top of page
Search
  • Writer's pictureFrancisco Mahfuz

E118. How to Write A Great Keynote Speech (BONUS: Listen to one of my recent talks in full!)



Below is an AI-generated transcript and therefore it may contain errors.


Francisco Mahfuz  0:00

It's a few weeks ago, and I'm in the bus with my six year old daughter, Alice. And she looks up at me and says, Popeye, now that the climate is changing, is the world going to explode? And we're all gonna die. No, baby. That's not how climate change works at all. So we're not gonna die them. Well, I mean, one day, we're gonna die, even everybody dies someday. Why? Well, it's weird, because when we get really, really old, our body stops working so well, when people eventually die. So we can only die when I'm really old. Well, probably, but I mean, I guess you could get really sick. Or maybe you have a really bad accident. So what you're saying is that I could die right now. Yes, but only if you keep asking me more questions. Maybe you're not a parent of a small kid who asks annoyingly difficult questions. But if you have to present, you know that explaining complicated subjects is complicated, even to grownups. But when our communication is not as effective as it needs to be, sales don't close, people don't feel engaged. It's really hard to inspire action, in our best ideas go nowhere. So today, I'm going to talk to you about why that happens, how storytelling can help you fix it. And I want to give you some really practical tools that you can start putting to work tomorrow. Well, tomorrow is Saturday, and Monday is a holiday. So on Tuesday, you can definitely start putting this to work on Tuesday. So why is it that explaining complex subjects is so hard? Now I believe that happens because of three main problems. In the first problem reminds me of a really old movie from 2001 called Kate and Leopold, as it some of you remember that one that makes seven of us yay. Now Caitlin Leopold does a romantic comedy starring Meg Ryan and Hugh Jackman, for most young people known as the Wolverine. And in that movie, Hugh Jackman plays Duke Leopold, a Victorian inventor that time travels to present the New York. Now, you would think that because you know, England, 200 years ago was very different than now, he would have a lot of trouble understanding modern technology. But actually, that's not what happens. And if you think about it, that kind of makes sense. Because a car is just like a horseless carriage. And a skyscraper is just a very tall building. And even something as revolutionary as a mobile phone is a machine for two people to talk at a distance. So just like a personal telegraph, it's a way a place to read your news, just like a very small newspaper. It's also a way to waste many hours and make your life worse, which I guess is the modern day version of what smoking opium was back in his time. Now, if he had been a caveman, instead, he wouldn't have understood any of those things, not because he would have been less intelligent, but simply because he wouldn't have been able to relate them to anything he already knew. Because complex subjects are very rarely brand new things where they are instead, our smaller pre existing ideas built on top of each other, or at least connected to each other in ways that we haven't seen before. So that is the first problem of complex subjects, they are often too big to be relatable. Now, the second problem happens, because when communicating ideas of a complex nature, our syntax and vernacular, are not optimised for the peer to peer transfer of knowledge in an agile manner. In other words, language gets in the way. Because often when talking about difficult things, our language gets very technical and full of jargon. And that can be okay, sometimes, but only if your audience shares the exact same context and background that should do in assuming that. I could say a bad word here, but Margaret has already done that joke. So assuming that is what people call the curse of knowledge is this difficulty a lot of people have of not realising that just because we know something that doesn't mean our audience knows it, too. Now, the third problem is that maybe people can understand what you're trying to explain to them, but they won't remember it. When that happens, because most of our communication is very information based, it's very full of facts. And there is a problem with the way our brains deal with facts. Now, I could tell you what that problem is. But I'll rather just show you. And for that, I'm going to need some help me now. Can you please come up here? A round of applause for me? And again? All right, can you just stand up here, please? And if you'd be so kind, put your hand out like that. Oh, God, don't worry about anything too funny. The problem is facts is that facts are like ice cubes, called, they are cool. They're shiny, they have a very clear shape to them. But they are slippery. And they can be a little uncomfortable to hold on to, particularly if it's more than one. So run another one. I think you're gonna need two hands for that. Another one. And another one. No, I just have all of them. Yeah.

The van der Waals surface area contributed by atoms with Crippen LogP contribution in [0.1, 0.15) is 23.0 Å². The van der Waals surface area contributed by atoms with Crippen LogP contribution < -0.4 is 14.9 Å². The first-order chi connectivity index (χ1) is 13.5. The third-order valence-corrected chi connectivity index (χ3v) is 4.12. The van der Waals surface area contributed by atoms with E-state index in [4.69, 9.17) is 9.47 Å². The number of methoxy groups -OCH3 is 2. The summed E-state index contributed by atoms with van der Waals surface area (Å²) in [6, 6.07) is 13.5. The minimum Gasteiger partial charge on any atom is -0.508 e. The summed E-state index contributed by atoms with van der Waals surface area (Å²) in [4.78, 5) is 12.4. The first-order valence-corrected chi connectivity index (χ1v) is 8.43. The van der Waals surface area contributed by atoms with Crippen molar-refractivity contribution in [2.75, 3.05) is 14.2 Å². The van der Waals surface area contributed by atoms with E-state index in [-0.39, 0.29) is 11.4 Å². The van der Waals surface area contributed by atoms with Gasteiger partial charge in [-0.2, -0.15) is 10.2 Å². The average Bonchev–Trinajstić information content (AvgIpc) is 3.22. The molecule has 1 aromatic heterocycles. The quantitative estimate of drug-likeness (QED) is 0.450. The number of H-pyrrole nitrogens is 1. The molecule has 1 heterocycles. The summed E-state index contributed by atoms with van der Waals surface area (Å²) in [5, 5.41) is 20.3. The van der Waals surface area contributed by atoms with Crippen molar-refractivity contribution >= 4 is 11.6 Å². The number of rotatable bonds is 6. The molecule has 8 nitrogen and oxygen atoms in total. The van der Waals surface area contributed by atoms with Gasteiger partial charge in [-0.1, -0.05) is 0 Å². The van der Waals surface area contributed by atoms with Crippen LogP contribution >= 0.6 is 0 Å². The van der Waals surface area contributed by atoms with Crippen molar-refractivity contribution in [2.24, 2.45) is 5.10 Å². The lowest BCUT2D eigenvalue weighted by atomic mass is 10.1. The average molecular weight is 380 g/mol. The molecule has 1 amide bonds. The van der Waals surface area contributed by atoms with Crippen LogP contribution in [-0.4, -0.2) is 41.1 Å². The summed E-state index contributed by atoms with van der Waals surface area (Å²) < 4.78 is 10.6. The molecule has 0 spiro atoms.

Francisco Mahfuz  6:06